One of the big problems with contemporary evangelical theology, according to N.T. Wright, is that we often have part of the answer but it leads to the wrong conclusions. For example, the theology of the cross comes down to “Jesus died so you could be forgiven and go to heaven.”. As Wright points out that is not what the New Testament teaches, or at least it is not all that the New Testament teaches.
So Wright goes back to Adam and Eve, right through the Old Testament and comes to the conclusion that the main sin that people have to face is idolatry. The people of God were constantly faced with the challenge of staying faithful to the one true God, Yahweh or worshipping the false gods of the nations around.
The problem with idolatry is that it undermines our calling or vocation as human beings. We were created in God’s image so how can we worship another image without damaging ourselves? For Israel, God’s covenant people, to worship other gods meant separation from God and the Land He had given them to live out their calling.
When Jesus comes on the scene, Israel has spent much of its existence either in exile or in subjection to other nations. The prophets knew that the solution they needed was national as well as individual salvation.
The cross then is not about a human sacrifice to appease an angry deity, which is what many christians think of. It is more like the one true representative of humanity (“the Son of Man” as Jesus frequently called Himself) dying for the world. He speaks of the sins of the nation, especially its idolatries, being heaped up and falling on Jesus.
A revolution of love, self-denying and sacrificial love, brings a new rule in the world- the Kingdom of God. This Kingdom, launched by Jesus’ death on the cross, sets us free to see and experience the true God and to follow in His ways.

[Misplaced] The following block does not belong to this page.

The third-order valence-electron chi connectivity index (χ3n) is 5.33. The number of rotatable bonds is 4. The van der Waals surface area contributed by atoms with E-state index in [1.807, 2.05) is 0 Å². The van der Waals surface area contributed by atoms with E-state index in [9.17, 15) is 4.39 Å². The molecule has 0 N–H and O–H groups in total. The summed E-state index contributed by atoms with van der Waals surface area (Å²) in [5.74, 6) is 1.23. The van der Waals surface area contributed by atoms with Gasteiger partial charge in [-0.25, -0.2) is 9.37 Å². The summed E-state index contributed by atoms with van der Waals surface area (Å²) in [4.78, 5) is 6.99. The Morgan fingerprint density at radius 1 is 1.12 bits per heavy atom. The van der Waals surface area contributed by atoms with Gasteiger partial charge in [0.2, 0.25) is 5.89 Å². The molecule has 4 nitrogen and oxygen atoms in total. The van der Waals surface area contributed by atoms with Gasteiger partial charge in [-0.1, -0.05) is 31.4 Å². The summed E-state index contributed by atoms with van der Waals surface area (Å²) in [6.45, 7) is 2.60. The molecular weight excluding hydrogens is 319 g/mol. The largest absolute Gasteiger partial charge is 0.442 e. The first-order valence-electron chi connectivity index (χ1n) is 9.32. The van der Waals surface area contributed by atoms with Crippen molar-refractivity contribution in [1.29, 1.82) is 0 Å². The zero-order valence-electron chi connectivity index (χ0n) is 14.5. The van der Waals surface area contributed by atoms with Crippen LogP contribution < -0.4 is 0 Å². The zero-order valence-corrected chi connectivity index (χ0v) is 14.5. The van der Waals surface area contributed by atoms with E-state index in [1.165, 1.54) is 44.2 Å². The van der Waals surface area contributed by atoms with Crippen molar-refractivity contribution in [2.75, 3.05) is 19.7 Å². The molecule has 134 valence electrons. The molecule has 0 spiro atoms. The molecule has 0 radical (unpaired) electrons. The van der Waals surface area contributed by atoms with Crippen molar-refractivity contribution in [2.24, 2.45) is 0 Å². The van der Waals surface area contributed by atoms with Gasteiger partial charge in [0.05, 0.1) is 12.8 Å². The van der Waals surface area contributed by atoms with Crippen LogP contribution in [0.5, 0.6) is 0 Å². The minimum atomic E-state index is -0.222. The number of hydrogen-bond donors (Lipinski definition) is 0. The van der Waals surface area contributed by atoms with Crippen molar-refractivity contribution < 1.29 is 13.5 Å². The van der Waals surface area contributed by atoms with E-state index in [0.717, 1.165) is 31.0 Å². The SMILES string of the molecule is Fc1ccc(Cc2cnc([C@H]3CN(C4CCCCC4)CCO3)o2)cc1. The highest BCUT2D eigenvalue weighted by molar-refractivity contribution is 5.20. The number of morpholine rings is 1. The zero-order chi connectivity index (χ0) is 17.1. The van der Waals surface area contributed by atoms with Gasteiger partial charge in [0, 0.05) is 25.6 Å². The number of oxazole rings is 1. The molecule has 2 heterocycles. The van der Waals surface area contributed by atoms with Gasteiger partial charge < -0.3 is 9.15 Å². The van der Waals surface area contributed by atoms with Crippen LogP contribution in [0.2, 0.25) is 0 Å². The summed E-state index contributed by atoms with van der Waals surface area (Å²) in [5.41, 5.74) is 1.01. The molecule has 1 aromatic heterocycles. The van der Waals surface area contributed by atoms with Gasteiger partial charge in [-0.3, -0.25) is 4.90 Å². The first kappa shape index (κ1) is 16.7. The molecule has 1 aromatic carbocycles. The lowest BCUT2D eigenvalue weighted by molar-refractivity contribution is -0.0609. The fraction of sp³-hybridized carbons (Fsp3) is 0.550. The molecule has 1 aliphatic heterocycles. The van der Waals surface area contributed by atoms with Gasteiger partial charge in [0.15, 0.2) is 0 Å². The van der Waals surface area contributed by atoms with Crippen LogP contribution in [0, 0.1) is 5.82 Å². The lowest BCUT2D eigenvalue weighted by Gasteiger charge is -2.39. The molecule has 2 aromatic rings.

The death of Jesus on the Cross at 6 pm on Good Friday is the start of the revolution. His resurrection before dawn on Sunday is the first sign that God’s kingdom of life, love and forgiveness is here.
Wright says that the gospel is bigger than “we get to go to heaven” (which is a pagan Platonist ideal). The true gospel message is that the Kingdom is here and God is overturning everything that is based on human idolatry, including relationships, politics, oppression and self-worship. Yes we get to live for ever in the new heavens and the new earth, but the Kingdom is more than that.
It’s hard to justice to a book of this size and scope in a few hundred words, but it is well worth reading. Wright covers deep topics in a way that many people find is easy to read. I think most people would want to read a few pages and mull it over for a few days.
I’ve always felt that the typical atonement theory whereby Jesus takes the punishment for our sins and as a result we go to heaven has a few gaps in it. This book goes a long way to filling the gaps.